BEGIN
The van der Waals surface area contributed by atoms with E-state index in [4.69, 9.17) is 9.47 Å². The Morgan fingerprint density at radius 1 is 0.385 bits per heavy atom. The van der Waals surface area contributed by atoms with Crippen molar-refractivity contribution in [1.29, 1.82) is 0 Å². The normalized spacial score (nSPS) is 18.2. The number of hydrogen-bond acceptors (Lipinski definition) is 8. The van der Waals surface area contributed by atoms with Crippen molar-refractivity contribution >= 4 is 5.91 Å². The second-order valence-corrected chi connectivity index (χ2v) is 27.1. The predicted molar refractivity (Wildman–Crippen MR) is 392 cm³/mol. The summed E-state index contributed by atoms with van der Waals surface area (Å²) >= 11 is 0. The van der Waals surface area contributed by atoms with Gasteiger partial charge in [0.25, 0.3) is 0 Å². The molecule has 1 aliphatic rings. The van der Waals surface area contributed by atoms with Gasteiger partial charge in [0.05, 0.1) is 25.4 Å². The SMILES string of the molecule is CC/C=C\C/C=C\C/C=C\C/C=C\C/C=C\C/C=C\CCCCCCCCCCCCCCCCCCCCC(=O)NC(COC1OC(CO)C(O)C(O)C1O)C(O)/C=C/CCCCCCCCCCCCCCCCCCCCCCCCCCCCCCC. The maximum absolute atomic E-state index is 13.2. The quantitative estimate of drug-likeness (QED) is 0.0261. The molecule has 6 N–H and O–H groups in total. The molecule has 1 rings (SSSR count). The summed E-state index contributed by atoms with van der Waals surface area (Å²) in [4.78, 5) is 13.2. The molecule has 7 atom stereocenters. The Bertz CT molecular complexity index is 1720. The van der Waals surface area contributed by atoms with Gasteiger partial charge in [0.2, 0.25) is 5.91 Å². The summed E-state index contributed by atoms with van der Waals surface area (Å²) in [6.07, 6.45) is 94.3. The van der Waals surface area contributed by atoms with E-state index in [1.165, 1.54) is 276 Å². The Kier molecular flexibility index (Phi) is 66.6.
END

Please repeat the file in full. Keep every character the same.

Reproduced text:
The van der Waals surface area contributed by atoms with E-state index in [4.69, 9.17) is 9.47 Å². The Morgan fingerprint density at radius 1 is 0.385 bits per heavy atom. The van der Waals surface area contributed by atoms with Crippen molar-refractivity contribution in [1.29, 1.82) is 0 Å². The normalized spacial score (nSPS) is 18.2. The number of hydrogen-bond acceptors (Lipinski definition) is 8. The van der Waals surface area contributed by atoms with Crippen molar-refractivity contribution >= 4 is 5.91 Å². The second-order valence-corrected chi connectivity index (χ2v) is 27.1. The predicted molar refractivity (Wildman–Crippen MR) is 392 cm³/mol. The summed E-state index contributed by atoms with van der Waals surface area (Å²) >= 11 is 0. The van der Waals surface area contributed by atoms with Gasteiger partial charge in [0.25, 0.3) is 0 Å². The molecule has 1 aliphatic rings. The van der Waals surface area contributed by atoms with Gasteiger partial charge in [0.05, 0.1) is 25.4 Å². The SMILES string of the molecule is CC/C=C\C/C=C\C/C=C\C/C=C\C/C=C\C/C=C\CCCCCCCCCCCCCCCCCCCCC(=O)NC(COC1OC(CO)C(O)C(O)C1O)C(O)/C=C/CCCCCCCCCCCCCCCCCCCCCCCCCCCCCCC. The maximum absolute atomic E-state index is 13.2. The quantitative estimate of drug-likeness (QED) is 0.0261. The molecule has 6 N–H and O–H groups in total. The molecule has 1 rings (SSSR count). The summed E-state index contributed by atoms with van der Waals surface area (Å²) in [4.78, 5) is 13.2. The molecule has 7 atom stereocenters. The Bertz CT molecular complexity index is 1720. The van der Waals surface area contributed by atoms with Gasteiger partial charge in [0.2, 0.25) is 5.91 Å². The summed E-state index contributed by atoms with van der Waals surface area (Å²) in [6.07, 6.45) is 94.3. The van der Waals surface area contributed by atoms with E-state index in [1.165, 1.54) is 276 Å². The Kier molecular flexibility index (Phi) is 66.6.